Hermann Hesse: Der Steppenwolf [Steppenwolf] (1194 words)

James M. Skidmore (University of Waterloo)
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Perhaps Hermann Hesse’s best-known novel, Der Steppenwolf (1927) has for years been a favourite among readers protesting the status quo, the establishment, and middle-class values. A mix of fiction, fantasy, and essay, this work at times seems to defy classification, and even though it is imbued with the spirit of the Weimar Republic and its many critics of Western civilization, it has managed to cross the borders of both time and space, becoming popular in America in the 1960s and doing a great deal to establish Hesse’s reputation outside of German-speaking Europe.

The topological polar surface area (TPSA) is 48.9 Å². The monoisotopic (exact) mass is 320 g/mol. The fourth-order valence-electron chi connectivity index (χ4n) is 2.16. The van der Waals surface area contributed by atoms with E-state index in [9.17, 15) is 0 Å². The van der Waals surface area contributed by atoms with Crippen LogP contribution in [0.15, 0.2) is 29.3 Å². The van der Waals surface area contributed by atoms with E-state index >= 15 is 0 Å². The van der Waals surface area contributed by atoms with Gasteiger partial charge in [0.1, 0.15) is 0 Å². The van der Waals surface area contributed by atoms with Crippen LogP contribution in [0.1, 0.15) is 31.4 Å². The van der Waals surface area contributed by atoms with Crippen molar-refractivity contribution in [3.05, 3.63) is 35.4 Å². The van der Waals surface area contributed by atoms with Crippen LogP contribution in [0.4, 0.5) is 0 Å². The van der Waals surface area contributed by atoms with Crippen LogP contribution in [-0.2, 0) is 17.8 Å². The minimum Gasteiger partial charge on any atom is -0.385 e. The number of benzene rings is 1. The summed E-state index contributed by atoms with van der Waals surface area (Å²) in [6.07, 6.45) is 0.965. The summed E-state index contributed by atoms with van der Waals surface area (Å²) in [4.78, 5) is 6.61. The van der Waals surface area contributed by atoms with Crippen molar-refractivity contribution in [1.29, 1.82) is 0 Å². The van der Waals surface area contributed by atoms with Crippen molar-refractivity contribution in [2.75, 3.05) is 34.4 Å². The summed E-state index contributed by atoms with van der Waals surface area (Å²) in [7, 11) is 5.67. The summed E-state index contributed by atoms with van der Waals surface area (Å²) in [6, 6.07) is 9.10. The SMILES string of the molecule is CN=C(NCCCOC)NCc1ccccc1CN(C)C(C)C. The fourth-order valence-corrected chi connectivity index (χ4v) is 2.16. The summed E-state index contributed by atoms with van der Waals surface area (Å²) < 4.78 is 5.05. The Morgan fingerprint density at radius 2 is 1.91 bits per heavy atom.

Like Hesse’s two other great novels from the 1920s, Demian and Siddhartha, Steppenwolf was closely connected to its …

Citation: Skidmore, James M.. "Der Steppenwolf". The Literary Encyclopedia. First published 12 February 2008 [https://www.litencyc.com/php/sworks.php?rec=true&UID=11491, accessed 06 July 2022.]

11491 Der Steppenwolf 3 Historical context notes are intended to give basic and preliminary information on a topic. In some cases they will be expanded into longer entries as the Literary Encyclopedia evolves.

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